“What can I do to reduce my accounting fees at the end of the year?”. I am often asked this question by my property investor colleagues and as an accountant who does year end accounting for many property investors I am well placed to answer it.
There is a lot that you can do to reduce your accounting costs, especially in terms of the preparation you do prior to handing over your records to your accountant.
But, I also want you to consider what other value you might get from your accountant, especially with the recent announcement that losses will be ring fenced from the 2019/2020 year. It might be false economy if you just focus on the cost savings at year end. How will you know what else you could be missing out on? Was there something that should have been tax deductible? Could a non-tax-deductible loan be restructured to become tax deductible? Could your accountant identify issues with a poorly performing property that you need to address sooner rather than later?
To return to our original question, “What can I do to reduce my accounting fees at the end of the year?”. The better something is presented to your accountant the less time they will need to spend getting the numbers right. So, anything you can do to summarise the information the better. Hopefully, the days of the shoebox are behind us (where all the receipts, you hope, were put in the box with other random pieces of paper and given to your accountant to sort out at the end of the year). The information you need to provide depends on what entity you use to own your rental properties. If owned in your own name you only need to complete a profit and loss (rent received less all the expenses listed out). If you own your rental property in a company, you need to complete accounts which also include a balance sheet (all assets and liabilities listed). A trust will have similar requirements.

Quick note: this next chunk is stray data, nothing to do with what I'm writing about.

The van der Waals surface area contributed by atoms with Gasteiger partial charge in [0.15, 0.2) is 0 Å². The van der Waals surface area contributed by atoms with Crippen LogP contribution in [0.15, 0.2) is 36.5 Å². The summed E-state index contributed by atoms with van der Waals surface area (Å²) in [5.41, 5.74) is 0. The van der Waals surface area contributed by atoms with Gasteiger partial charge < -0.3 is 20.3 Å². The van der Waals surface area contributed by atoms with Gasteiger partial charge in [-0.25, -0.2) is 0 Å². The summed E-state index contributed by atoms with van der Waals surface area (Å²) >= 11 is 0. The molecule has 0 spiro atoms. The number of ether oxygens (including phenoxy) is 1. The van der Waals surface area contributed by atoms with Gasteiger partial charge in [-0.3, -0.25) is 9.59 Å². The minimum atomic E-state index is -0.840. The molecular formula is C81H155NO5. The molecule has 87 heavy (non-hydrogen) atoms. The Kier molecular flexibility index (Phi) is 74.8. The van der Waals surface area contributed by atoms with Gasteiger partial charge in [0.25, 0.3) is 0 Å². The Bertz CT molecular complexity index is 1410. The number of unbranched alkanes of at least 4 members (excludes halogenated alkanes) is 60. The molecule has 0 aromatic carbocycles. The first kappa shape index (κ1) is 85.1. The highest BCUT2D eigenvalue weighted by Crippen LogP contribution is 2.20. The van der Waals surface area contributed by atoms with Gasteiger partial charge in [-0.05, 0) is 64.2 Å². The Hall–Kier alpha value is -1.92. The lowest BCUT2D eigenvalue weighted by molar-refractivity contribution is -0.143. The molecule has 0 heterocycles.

Xero (or a similar) accounting package is a fantastic start, if it is completed accurately. For example, the bank accounts (including loans) in the accounting package should equal the bank account statements at the bank at the end of the year. The rent received should match the rent as per your property managers annual statements. Expenses should be listed into the correct categories. Repairs and maintenance should be distinguished from improvements. If you are an individual, you can still use Xero or you can summarise your rent and expenses in excel.
A good property accountant will use this as a starting point. We will be looking at things such as whether or not you have claimed everything that you can? Are all the expenses actually tax deductible? Often the big-ticket item is wrongly claiming repairs and maintenance that should be treated as improvements (tax deductible vs non tax deductible). Did you get a chattels valuation that could increase your tax deductibility? Is your interest all tax deductible or can we restructure your loans to make them tax deductible? What are your long-term goals with your rental properties? Are all properties performing well? These are the more interesting things for us to look at – compared to the shoebox approach. Don’t get me wrong there are still accountants out there that like doing this and then once they have the numbers that is where they stop. Just remember, you get what you pay for and if you know that and are happy with that, then that’s fine.
The goal of most accountants is to add value to the year-end process for our clients. Yes, it’s great to file a tax return and get a refund for a client in a cost-efficient manner. But, what you miss out on may be far more than you save by reducing your accounting fees.
Next time – ring fencing losses - what will this mean to you?comments powered by Disqus